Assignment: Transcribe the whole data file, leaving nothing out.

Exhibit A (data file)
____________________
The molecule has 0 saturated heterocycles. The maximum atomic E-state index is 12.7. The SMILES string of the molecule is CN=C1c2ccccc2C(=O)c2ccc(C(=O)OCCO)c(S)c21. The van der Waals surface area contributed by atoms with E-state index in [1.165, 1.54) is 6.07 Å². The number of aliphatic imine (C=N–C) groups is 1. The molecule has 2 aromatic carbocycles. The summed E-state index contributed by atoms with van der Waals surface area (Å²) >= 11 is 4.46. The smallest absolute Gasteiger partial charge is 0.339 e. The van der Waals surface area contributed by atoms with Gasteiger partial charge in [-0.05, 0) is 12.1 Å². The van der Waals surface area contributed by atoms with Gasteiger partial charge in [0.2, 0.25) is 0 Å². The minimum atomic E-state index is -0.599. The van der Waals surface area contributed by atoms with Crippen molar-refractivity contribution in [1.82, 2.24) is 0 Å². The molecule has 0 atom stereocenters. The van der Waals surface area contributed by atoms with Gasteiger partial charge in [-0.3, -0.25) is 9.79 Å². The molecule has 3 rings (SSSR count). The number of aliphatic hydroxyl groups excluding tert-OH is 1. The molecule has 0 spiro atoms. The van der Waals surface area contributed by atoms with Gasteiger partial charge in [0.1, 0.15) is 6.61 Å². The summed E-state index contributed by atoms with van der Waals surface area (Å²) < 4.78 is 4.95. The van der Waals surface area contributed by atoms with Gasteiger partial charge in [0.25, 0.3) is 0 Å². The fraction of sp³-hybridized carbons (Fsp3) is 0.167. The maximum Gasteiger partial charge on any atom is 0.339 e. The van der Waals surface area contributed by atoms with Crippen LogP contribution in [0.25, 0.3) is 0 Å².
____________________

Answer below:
The molecule has 0 saturated heterocycles. The maximum atomic E-state index is 12.7. The SMILES string of the molecule is CN=C1c2ccccc2C(=O)c2ccc(C(=O)OCCO)c(S)c21. The van der Waals surface area contributed by atoms with E-state index in [1.165, 1.54) is 6.07 Å². The number of aliphatic imine (C=N–C) groups is 1. The molecule has 2 aromatic carbocycles. The summed E-state index contributed by atoms with van der Waals surface area (Å²) >= 11 is 4.46. The smallest absolute Gasteiger partial charge is 0.339 e. The van der Waals surface area contributed by atoms with Gasteiger partial charge in [-0.05, 0) is 12.1 Å². The van der Waals surface area contributed by atoms with Gasteiger partial charge in [0.2, 0.25) is 0 Å². The minimum atomic E-state index is -0.599. The van der Waals surface area contributed by atoms with Crippen molar-refractivity contribution in [1.82, 2.24) is 0 Å². The molecule has 0 atom stereocenters. The van der Waals surface area contributed by atoms with Gasteiger partial charge in [-0.3, -0.25) is 9.79 Å². The molecule has 3 rings (SSSR count). The number of aliphatic hydroxyl groups excluding tert-OH is 1. The molecule has 0 spiro atoms. The van der Waals surface area contributed by atoms with Gasteiger partial charge in [0.1, 0.15) is 6.61 Å². The summed E-state index contributed by atoms with van der Waals surface area (Å²) < 4.78 is 4.95. The van der Waals surface area contributed by atoms with Gasteiger partial charge in [0.25, 0.3) is 0 Å². The fraction of sp³-hybridized carbons (Fsp3) is 0.167. The maximum Gasteiger partial charge on any atom is 0.339 e. The van der Waals surface area contributed by atoms with Crippen LogP contribution in [0.25, 0.3) is 0 Å².